26 October  2001
Boeing's pilotless fighter could make JSF obsolete
By David Bowermaster
The Seatlle Times

When the Pentagon awards the $200 billion Joint Strike Fighter contract this afternoon, Boeing or Lockheed Martin will be hired to produce the world's most technologically advanced jet at cut-rate prices.

But a small team of Boeing's brightest engineers is already hard at work on a far more sophisticated combat aircraft that could cost two-thirds less and eventually render JSF and the pilots who fly them obsolete.

Indeed, the quickly advancing capabilities of unmanned combat aerial vehicles, or UCAVs, has led many defense experts to predict JSF could be the last manned fighter ever built.

"One could very easily imagine the JSF program getting substantially truncated because UCAVs turn out to be able to do everything JSF can," said John Pike, director of Globalsecurity.org, a nonpartisan think tank in Washington, D.C.

The U.S. military has been using unsophisticated "drones" on reconnaissance missions since at least the Vietnam War.

But dramatic technological advances in the 1980s and 1990s, particularly in the complex software that provides the brains of today's UCAVs, have greatly enhanced their versatility, range and functionality.

In March, the Northrop Grumman-built Global Hawk reached a maximum altitude of more than 65,000 feet during a historic 30-hour flight from California to South America and back.

An even more impressive achievement was recorded this month in Afghanistan. According to several published reports, the U.S. Air Force equipped an RQ-1 Predator spy plane with Hellfire missiles and conducted the first remote-controlled bombing raids in history. The missions were directed by military operators thousands of miles away in the U.S.

Built by General Atomics of San Diego, the Predator has been in service since the mid-1990s and has been used for intelligence-gathering in Kosovo and in no-fly-zones in Iraq. A Predator with a Hellfire missile first successfully blew up a tank in February in tests at Nellis Air Force Base in Nevada.

The Pentagon has not confirmed the Predator's Afghanistan missions. But George Muellner, who directs Boeing's UCAV work as president of the company's Phantom Works unit, is encouraged by what he's heard. "We see that as a real precedent to bring on board things like (Boeing's) UCAV," Muellner said.

The Pentagon selected Boeing over Lockheed Martin and Northrop Grumman in 1999 to lead development of the UCAV Advanced Technology Demonstration program. The $131 million project, which includes $21 million from Boeing, is directed by the Defense Advanced Projects Research Agency and Air Force.

Muellner said Boeing's X-45 UCAV is specifically designed for combat. Unlike the Predator, which is slow and easily shot down, the X-45 will be stealthy and able to carry more than 3,000 pounds of munitions.

The X-45 will also be capable of identifying, tracking and hitting targets on its own. Human controllers will only be necessary to confirm and authorize targets, to avoid hitting "friendly" forces on the ground or civilian structures.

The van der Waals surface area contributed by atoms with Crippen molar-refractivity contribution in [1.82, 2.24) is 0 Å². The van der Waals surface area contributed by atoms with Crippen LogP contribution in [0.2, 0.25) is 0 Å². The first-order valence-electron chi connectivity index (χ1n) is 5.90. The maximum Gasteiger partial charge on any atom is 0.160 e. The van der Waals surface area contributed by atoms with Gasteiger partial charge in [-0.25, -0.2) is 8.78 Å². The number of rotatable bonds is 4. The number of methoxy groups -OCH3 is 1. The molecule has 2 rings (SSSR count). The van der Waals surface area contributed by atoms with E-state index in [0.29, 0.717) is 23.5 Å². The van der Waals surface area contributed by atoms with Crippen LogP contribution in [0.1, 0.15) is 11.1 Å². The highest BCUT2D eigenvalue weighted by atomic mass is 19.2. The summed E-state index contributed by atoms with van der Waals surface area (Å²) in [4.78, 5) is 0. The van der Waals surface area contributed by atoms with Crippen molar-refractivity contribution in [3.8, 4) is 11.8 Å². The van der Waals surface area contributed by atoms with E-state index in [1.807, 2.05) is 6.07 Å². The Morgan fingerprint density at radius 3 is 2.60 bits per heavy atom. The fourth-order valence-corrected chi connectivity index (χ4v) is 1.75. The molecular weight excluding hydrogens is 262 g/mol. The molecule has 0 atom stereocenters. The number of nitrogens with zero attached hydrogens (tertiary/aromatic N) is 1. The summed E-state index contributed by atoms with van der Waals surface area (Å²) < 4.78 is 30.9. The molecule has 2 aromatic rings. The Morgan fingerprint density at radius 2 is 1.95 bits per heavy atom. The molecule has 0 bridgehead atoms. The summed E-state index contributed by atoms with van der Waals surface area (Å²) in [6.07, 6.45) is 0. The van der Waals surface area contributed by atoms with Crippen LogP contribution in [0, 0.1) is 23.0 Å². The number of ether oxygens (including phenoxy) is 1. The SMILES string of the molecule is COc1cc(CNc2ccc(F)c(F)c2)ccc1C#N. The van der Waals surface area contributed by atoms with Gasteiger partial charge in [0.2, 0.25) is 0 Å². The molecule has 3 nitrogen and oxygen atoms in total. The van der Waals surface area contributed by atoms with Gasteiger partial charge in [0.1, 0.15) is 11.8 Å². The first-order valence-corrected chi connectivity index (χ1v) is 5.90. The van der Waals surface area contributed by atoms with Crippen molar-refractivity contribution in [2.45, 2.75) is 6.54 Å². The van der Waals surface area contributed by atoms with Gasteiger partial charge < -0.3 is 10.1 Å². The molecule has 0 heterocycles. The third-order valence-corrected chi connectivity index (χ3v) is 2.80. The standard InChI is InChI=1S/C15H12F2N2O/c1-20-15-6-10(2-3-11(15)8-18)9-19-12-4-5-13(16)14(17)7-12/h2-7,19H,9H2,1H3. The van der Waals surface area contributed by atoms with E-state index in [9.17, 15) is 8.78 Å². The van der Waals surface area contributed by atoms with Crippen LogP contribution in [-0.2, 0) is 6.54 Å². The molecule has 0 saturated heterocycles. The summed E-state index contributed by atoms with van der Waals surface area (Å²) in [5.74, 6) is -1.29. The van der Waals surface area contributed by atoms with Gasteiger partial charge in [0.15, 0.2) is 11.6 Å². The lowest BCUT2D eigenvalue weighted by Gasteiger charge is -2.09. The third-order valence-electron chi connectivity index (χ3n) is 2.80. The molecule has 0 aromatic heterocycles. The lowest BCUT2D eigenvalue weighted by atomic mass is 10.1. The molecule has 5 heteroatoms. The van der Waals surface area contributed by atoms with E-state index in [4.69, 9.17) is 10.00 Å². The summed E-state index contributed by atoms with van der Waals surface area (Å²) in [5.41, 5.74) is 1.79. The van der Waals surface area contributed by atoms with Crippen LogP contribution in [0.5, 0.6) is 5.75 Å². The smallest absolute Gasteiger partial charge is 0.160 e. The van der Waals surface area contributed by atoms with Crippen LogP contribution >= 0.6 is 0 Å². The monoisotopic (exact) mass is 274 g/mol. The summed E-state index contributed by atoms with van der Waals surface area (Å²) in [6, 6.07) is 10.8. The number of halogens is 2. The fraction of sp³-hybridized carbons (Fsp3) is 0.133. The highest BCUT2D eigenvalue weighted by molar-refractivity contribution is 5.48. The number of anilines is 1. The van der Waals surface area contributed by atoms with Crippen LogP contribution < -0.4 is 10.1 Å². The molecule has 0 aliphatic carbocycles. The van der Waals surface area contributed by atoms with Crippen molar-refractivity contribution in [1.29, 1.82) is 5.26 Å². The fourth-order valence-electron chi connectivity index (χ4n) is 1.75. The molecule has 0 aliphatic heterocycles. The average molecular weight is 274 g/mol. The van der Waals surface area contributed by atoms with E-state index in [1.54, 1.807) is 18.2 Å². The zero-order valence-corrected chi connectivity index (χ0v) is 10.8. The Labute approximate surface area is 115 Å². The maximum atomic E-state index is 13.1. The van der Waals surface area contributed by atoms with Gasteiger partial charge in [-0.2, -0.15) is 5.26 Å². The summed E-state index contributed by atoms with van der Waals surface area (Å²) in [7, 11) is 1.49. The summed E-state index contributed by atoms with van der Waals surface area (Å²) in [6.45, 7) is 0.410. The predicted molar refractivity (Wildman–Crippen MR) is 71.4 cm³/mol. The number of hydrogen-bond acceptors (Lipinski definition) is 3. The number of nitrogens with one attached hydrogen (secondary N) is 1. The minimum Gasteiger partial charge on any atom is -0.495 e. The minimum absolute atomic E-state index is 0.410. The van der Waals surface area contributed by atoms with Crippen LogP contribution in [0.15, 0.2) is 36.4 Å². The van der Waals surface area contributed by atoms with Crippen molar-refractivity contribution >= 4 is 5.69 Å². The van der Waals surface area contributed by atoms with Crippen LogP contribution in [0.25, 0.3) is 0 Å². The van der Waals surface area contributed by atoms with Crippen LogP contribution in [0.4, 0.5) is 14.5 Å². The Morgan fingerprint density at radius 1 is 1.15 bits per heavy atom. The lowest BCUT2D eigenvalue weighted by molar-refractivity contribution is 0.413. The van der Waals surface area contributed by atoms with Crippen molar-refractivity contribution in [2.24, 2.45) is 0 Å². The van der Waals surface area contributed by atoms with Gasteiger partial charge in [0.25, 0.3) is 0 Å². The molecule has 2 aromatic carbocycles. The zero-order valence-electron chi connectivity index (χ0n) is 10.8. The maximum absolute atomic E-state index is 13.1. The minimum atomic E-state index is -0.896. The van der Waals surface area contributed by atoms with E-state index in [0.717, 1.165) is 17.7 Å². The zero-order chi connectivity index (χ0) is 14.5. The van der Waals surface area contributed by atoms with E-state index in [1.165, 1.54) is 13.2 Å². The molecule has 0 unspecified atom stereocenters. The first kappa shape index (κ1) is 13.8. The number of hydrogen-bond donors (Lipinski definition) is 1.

The Predator, by contrast, relies on a remote operator to monitor data picked up by the plane and then instruct it to bomb a target.

Boeing predicts the X-45 will cost up to 75 percent less to maintain than current aircraft. One big reason: As much as 80 percent of the flying done by existing fighters is to train pilots.

The X-45 is also compact and highly portable. It is 27 feet long with a 34-foot wingspan. The planes are designed to be disassembled and stored for up to 10 years, and can be reassembled in less than an hour. Six of them will fit in a single C-17 freighter for quick transportation to military hot spots around the globe.

These potent capabilities prompted Merrill Lynch aerospace analyst Byron Callan to predict JSF orders could be less than one-half of the 6,000 currently anticipated.

"UCAVs are potentially the most potent long-term competition for the Joint Strike Fighter," Callan wrote in a recent report.

Muellner spent 31 years in the Air Force and oversaw the predecessor program to the JSF from 1993 to 1995. He, too, believes UCAVs will likely mitigate at least some of the demand for JSF.

"From the beginning the assumption has been that UCAVs will replace JSF in some roles," Muellner said.

Foremost among those roles is "suppression of enemy air defenses," the highly dangerous mission of taking out anti-aircraft weapons in the first days of a war such as the one in Afghanistan.

Since Sept. 11, Muellner said, the Pentagon has asked Boeing to accelerate the deployment schedule for the UCAV program. Originally scheduled for service by 2005 or 2006, Muellner said UCAVs could be pressed into use against enemy air defenses as early as 2003 or 2004.

It is too early to gauge how much business UCAVs will represent for Boeing, Muellner said, because the Air Force hasn't determined how many it will buy. But he noted that Boeing is also competing with Northrop Grumman on a UCAV version for the Navy that could be deployed on aircraft carriers, and it's working on an unmanned rotor-wing aircraft that will take off and land vertically. Muellner estimates Boeing already has 500 to 1,000 employees working on various unmannedvehicle projects.

"We see this as a major business opportunity," Muellner said.

Win or lose on JSF, that means Boeing is likely to be developing cutting-edge combat aircraft for many years to come.

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